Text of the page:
Table 1—List of Marine Mammal Species Under NMFS Jurisdiction That Occur in the Vicinity of SF-OBB Project Area * Common name Stock Scientific name ESA Status Stock
  • abundance
  • Population trend
    Harbor Seal California Phoca vitulina Not listed 30,196 Decreasing. California sea lion United States Zalophus californianus Not listed 296,750 Increasing. Gray whale Eastern North Pacific Stock Eschrichtius robustus Not listed 19,126 Increasing. Harbor porpoise San Francisco-Russian River Phocoena phocoena Not listed 9,886 Stable. * Estimated abundance numbers come primarily from NMFS 2014 Pacific Marine Mammal Stock Assessment Report (Carretta et al. 2014).
    Potential Effects of the Specified Activity on Marine Mammals

    The Federal Register notice of proposed authorization (80 FR 23744), incorporated here by reference, provides a general background on sound relevant to the specified activity as well as a detailed description of marine mammal hearing and of the potential effects of these construction activities on marine mammals.

    Anticipated Effects on Habitat

    We described potential impacts to marine mammal habitat in detail in our Federal Register notice of proposed authorization. In summary, the project activities would not modify existing marine mammal habitat. The activities may cause some fish to leave the area of disturbance, thus temporarily impacting marine mammals' foraging opportunities in a limited portion of the foraging range; but, because of the short duration of the activities and the relatively small area of the habitat that may be affected, the impacts to marine mammal habitat are not expected to cause significant or long-term negative consequences for individual marine mammals or their populations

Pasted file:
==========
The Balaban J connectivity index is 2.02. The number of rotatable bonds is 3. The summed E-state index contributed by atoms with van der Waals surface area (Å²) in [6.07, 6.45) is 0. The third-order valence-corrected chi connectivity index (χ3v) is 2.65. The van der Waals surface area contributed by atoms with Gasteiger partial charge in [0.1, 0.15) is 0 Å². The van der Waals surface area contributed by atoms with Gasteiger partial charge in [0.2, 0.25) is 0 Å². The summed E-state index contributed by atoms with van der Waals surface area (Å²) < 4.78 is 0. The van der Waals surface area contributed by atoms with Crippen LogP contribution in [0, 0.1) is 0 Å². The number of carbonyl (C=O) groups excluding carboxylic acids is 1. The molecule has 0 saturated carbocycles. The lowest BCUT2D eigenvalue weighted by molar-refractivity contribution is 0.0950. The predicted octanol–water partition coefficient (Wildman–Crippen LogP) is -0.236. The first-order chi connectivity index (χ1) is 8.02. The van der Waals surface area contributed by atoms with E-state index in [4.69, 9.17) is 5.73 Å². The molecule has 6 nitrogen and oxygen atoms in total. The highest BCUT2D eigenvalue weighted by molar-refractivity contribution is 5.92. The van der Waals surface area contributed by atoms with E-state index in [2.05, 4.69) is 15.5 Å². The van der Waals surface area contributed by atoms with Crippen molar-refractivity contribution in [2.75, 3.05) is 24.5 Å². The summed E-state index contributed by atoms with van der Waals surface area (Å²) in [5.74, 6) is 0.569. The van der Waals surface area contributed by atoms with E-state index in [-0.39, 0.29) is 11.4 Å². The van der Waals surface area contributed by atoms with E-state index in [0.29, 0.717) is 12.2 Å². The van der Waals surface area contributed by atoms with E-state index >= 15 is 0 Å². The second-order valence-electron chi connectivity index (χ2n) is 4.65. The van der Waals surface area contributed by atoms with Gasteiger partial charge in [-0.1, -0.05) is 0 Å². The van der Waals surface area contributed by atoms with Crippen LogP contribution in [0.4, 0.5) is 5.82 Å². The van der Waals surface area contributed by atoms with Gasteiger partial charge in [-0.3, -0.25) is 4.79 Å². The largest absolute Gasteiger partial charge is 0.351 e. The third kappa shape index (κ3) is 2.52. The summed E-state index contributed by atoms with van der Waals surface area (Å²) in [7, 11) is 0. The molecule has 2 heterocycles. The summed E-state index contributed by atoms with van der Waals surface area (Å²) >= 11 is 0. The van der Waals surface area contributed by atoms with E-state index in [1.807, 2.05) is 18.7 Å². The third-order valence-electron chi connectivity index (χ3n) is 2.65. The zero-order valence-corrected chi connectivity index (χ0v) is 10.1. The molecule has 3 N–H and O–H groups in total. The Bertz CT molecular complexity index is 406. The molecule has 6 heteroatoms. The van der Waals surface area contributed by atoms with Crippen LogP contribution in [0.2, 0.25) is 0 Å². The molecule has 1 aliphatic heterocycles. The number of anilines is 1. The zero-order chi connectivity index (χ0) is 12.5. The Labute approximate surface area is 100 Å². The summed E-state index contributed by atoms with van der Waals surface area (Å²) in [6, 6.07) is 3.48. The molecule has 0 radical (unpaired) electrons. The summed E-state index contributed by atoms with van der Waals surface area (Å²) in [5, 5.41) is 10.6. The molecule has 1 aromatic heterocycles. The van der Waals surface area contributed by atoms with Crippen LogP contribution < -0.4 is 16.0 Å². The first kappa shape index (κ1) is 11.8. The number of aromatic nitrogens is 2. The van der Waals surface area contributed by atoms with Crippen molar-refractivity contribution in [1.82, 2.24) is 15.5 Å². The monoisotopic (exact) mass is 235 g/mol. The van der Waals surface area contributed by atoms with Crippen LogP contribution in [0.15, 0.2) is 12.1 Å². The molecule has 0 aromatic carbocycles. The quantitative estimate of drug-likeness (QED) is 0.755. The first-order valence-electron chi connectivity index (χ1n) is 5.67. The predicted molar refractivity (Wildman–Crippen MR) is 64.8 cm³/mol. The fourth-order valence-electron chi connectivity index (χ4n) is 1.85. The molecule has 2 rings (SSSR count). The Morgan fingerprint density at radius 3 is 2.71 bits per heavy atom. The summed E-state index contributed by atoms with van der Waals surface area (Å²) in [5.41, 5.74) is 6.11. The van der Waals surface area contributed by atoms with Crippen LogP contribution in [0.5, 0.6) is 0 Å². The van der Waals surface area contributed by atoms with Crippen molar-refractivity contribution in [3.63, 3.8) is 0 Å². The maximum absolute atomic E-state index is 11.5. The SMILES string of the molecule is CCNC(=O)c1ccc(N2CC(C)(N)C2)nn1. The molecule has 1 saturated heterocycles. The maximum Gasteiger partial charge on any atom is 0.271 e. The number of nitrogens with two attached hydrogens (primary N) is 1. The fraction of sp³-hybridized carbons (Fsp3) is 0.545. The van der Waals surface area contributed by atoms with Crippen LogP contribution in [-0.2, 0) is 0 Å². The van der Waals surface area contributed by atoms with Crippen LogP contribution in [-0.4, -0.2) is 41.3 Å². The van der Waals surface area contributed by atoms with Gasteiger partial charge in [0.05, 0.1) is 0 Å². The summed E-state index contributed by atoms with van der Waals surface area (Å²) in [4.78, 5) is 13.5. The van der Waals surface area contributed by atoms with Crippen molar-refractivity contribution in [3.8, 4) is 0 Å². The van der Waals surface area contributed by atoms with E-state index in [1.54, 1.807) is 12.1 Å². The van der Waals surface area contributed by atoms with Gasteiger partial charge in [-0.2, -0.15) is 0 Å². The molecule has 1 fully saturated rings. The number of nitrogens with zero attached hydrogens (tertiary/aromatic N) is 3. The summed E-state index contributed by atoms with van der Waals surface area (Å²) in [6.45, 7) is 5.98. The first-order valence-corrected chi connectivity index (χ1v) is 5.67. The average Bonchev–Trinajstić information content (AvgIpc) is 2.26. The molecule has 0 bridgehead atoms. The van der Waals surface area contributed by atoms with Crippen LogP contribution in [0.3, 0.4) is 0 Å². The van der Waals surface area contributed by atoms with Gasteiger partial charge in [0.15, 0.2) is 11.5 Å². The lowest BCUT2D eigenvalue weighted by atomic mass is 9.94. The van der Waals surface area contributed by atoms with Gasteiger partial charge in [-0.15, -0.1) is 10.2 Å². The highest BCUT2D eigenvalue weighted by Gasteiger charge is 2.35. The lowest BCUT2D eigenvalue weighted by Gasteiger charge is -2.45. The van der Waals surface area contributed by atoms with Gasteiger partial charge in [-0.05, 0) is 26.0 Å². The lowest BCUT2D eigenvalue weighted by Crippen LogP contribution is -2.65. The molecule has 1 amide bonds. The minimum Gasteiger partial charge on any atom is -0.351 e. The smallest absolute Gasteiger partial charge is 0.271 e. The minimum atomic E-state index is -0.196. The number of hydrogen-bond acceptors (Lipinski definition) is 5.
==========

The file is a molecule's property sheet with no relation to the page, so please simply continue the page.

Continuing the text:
Mitigation

    In order to issue an IHA under section 101(a)(5)(D) of the MMPA, NMFS must set forth the permissible methods of taking pursuant to such activity, “and other means of effecting the least practicable impact on such species or stock and its habitat, paying particular attention to rookeries, mating grounds, and areas of similar significance, and on the availability of such species or stock for taking” for certain subsistence uses.

    Measurements from similar pile driving events were coupled with practical spreading loss to estimate zones of influence (ZOI; see “Estimated Take by Incidental Harassment”). ZOIs are often used to establish a mitigation zone around each pile (when deemed practicable) to prevent Level A harassment to marine mammals, and also provide estimates of the areas within which Level B harassment might occur. ZOIs may vary between different diameter piles and types of installation methods. CALTRANS will employ the following mitigation measures:

    (a) Conduct briefings between construction supervisors and crews, marine mammal monitoring team, and CALTRANS staff prior to the start of all pile driving activity, and when new personnel join the work, in order to explain responsibilities, communication procedures, marine mammal monitoring protocol, and operational procedures.